Despite the recent surge in general and biotech indices I still believe we are in the beginning of a significant correction after a 10-year bull market. If a major correction occurs in 2019, I intend to use it and increase exposure to small cap biotechs as I still believe in their long term value proposition.
With respect to stock picking, the thriving biotech IPO market created a dichotomy. On the one hand, investors have a lot to choose from as the IPO class of 2017-18 includes so many high quality biotech companies. On the other, valuations for many companies (especially the ones without clinical validation) appear to be overblown, driven by hype rather than data. Continue reading →
This year’s ASCO marks a second year in a row of relatively uneventful meetings, with very few groundbreaking or practice-changing data. Just like last year’s meeting, there were too many “me too” drugs targeting the same validated targets while results for truly novel MOAs were mostly underwhelming or immature. This stagnation is particularly troubling in light of the huge budgets the industry is pouring into oncology drug development, which used to be a highly capital-efficient sector.
Looking at the different vertical segments, stagnation is apparent across the board with some exception with few kinase inhibitors and BCMA CARs. Continue reading →
The annual meeting of the American Society of Hematology (ASH) was concluded last week and provided investors a peek into the future of blood cancer treatment. Below are 5 companies that presented promising data that could change the therapeutic landscape in the coming years.Continue reading →
Developing oncology drugs is getting harder and harder. The rising regulatory hurdles, the constant flow of new agents and competition for trial participants all make getting a drug to market a formidable challenge. This is particularly true in drugs for blood cancers, a field that saw tremendous progress in the past decade and is becoming very crowded. As a result, even highly effective drugs require long and expensive studies with active regimens in the control arm and survival as an endpoint. Continue reading →
Earlier this month, Micromet (MITI) concluded an impressive public offering of $75M, approximately 20% of the company’s market cap. The offering illustrates the transformation the company has undergone from an anonymous biotech play into a recognized industry leader. This is also echoed by the growing attention from Wall St. When I first wrote about Micromet in 2007, the company was covered by a single analyst, RBC’s Jason Kantor, who was one of the first to see the potential in Micromet’s platform. Today the stock is covered by six additional research analysts.
Seattle Genetics (SGEN) will present results from a phase I trial of SGN-35 in two rare blood cancers. This agent is important not only because it represents Seattle Genetics’ first opportunity for commercial revenue, but also because it serves as a proof of concept for the company’s antibody- drug conjugate (ADC) technology. The drug already generated impressive data when given every three weeks, and this year it will probably show even stronger activity in a weekly regimen. The company wanted to use a more frequent dosing in order to increase the overall amount of SGN-35 it can give and see whether it leads to higher efficacy without increasing side effects.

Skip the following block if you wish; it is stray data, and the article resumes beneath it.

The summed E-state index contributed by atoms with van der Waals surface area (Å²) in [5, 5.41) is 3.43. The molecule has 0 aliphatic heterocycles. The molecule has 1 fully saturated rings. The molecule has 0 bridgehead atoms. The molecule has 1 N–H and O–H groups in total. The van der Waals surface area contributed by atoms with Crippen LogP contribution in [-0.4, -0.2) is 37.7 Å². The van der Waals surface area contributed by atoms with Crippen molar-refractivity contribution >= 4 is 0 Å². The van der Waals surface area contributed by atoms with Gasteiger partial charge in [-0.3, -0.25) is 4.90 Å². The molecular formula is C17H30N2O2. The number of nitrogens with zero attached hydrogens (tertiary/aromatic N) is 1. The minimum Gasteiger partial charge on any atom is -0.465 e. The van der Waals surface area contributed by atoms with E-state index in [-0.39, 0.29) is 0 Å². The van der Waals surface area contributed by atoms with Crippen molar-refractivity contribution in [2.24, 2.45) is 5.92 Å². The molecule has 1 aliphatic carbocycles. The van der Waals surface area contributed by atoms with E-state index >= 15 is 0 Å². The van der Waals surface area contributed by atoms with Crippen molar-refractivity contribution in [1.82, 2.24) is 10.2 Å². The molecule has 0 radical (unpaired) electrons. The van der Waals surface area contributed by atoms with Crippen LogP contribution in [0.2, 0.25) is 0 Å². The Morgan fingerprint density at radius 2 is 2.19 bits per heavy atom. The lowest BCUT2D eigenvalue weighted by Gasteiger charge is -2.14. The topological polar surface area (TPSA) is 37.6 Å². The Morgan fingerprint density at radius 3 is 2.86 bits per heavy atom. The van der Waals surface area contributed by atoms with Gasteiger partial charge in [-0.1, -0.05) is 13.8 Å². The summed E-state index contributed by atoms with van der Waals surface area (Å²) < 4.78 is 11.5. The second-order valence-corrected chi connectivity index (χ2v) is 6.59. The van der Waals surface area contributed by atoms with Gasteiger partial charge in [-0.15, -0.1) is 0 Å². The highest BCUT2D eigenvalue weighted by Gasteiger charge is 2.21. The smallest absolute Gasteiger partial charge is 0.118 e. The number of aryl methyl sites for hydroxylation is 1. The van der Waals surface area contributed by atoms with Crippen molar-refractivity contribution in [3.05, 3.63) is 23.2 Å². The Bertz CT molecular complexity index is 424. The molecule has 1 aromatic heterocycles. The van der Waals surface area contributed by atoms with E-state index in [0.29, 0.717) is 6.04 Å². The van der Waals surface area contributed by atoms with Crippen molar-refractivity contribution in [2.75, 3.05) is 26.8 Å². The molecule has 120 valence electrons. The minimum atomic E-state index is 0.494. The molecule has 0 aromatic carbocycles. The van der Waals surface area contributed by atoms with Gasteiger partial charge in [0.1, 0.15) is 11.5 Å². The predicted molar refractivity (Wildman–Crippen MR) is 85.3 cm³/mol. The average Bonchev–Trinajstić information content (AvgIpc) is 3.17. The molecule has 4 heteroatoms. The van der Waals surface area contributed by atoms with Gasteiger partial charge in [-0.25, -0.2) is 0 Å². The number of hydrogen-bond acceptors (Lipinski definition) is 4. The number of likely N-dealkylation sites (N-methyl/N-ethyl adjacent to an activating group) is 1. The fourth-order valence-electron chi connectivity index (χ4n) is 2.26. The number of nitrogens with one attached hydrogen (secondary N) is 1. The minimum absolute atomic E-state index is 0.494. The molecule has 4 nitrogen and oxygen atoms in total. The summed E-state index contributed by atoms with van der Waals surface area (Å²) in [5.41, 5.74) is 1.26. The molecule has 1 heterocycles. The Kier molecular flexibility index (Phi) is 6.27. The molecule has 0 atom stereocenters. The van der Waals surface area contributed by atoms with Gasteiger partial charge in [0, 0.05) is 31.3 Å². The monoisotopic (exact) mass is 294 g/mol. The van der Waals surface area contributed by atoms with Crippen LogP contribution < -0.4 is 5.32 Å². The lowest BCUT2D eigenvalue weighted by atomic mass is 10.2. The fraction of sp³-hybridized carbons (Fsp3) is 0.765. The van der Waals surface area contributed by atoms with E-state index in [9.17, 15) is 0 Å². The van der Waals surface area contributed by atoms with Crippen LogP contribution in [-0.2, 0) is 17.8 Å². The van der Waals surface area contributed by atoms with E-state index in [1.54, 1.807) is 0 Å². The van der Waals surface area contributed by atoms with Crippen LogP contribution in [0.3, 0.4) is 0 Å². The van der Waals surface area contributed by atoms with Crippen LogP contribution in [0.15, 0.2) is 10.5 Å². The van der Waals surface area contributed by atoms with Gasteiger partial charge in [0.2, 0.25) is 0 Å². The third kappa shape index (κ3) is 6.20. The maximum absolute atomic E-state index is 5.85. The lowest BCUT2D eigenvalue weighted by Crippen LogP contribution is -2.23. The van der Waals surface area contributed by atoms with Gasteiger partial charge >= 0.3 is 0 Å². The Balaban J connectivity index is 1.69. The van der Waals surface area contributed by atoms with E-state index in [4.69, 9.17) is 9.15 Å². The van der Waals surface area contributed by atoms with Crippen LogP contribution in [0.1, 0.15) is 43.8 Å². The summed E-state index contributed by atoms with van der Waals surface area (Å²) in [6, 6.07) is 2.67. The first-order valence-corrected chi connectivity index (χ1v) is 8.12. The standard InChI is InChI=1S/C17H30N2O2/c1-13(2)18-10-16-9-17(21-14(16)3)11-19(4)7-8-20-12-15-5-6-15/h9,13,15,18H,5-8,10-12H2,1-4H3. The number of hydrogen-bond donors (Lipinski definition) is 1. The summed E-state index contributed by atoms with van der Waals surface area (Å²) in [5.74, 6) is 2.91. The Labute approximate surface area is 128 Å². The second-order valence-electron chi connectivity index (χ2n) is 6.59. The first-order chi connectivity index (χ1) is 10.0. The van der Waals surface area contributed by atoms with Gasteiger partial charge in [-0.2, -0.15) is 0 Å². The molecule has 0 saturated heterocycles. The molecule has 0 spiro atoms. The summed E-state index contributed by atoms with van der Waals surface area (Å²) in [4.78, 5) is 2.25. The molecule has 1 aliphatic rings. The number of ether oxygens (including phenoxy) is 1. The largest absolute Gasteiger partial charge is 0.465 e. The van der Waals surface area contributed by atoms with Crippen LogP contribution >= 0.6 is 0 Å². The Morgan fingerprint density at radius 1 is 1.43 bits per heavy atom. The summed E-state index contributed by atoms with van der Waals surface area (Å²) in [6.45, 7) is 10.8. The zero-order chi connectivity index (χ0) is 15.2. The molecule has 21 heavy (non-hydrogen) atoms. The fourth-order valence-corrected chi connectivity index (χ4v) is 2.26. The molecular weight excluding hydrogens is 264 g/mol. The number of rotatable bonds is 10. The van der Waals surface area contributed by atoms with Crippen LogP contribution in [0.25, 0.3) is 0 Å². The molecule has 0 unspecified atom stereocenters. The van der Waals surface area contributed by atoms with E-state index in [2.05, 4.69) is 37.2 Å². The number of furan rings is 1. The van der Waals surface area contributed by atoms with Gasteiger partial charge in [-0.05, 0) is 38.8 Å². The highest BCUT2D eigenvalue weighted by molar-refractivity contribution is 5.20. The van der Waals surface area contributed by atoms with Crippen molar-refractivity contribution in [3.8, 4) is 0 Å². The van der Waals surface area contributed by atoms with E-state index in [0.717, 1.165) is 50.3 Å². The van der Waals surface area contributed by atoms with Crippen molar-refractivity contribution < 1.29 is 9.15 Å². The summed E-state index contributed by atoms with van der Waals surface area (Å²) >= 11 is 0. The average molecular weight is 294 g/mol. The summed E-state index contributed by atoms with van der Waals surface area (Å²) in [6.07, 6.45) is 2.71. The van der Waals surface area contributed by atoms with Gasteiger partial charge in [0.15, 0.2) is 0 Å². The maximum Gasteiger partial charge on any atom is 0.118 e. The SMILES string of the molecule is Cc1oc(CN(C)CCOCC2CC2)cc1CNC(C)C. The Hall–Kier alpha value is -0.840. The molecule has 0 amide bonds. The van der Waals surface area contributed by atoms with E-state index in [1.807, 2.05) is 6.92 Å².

The ASCO annual meeting, one of the most important events in the pharmaceutical industry will take place in Orlando next weekend. With over 4,000 abstracts to be presented this year, separating the wheat from the chaff is difficult, but below is an incomplete list of intriguing trials that deserve investors’ attention.
Two weeks ago, Micromet (MITI) hosted its annual R&D day, where it discussed plans for 2009 and beyond. The meeting provided plenty of information regarding the company’s technology and drug candidates, but more importantly, it served as an appetizer for next month’s EHA meeting. As a reminder, Micromet is expected to present data from 2 trials evaluating its lead agent, blinatumomab (MT103), in two forms of blood cancer: Non-Hodgkin Lymphoma (NHL) and Acute Lymphoblastic Leukemia (ALL).
During the R&D day, the company (intentionally and unintentionally) shared some previously undisclosed results from the trials. The new information, which includes impressive efficacy signals from both studies, further solidifies blinatumomab’s position as one of the most promising investigational agents in oncology. Based on its spectacular performance, blinatumomab has a high chance of getting approved as soon as 2012.
The past 12 months have been anything but boring for Micromet’s shareholders (MITI). Last summer, Micromet’s stock climbed to $7 following excellent clinical data (discussed here) and a landmark publication in Science Magazine (discussed here), but since then the company has lost half of its value. Volatile trading is quite standard for small, cash burning biotechnology companies, however, Micromet’s case was particularly frustrating.
Micromet invented a new class of antibodies it calls BiTE (Bispecific T-Cell Engager) antibodies. Unlike conventional antibodies, BiTE antibodies bind two targets, the first target is presented on a cancer cell and the second is presented on an immune cell. The simultaneous binding of both cells by the BiTE antibody can redirect the immune cell to attack the cancer cell, thus exploiting the body’s natural immune mechanisms to fight cancer. Conceptually, a BiTE antibody is similar to cancer vaccines, which also aim at producing an immune response against tumors. Despite a history of failures in the field of immunostimulating antibodies, it looks like Micromet has found the right formula.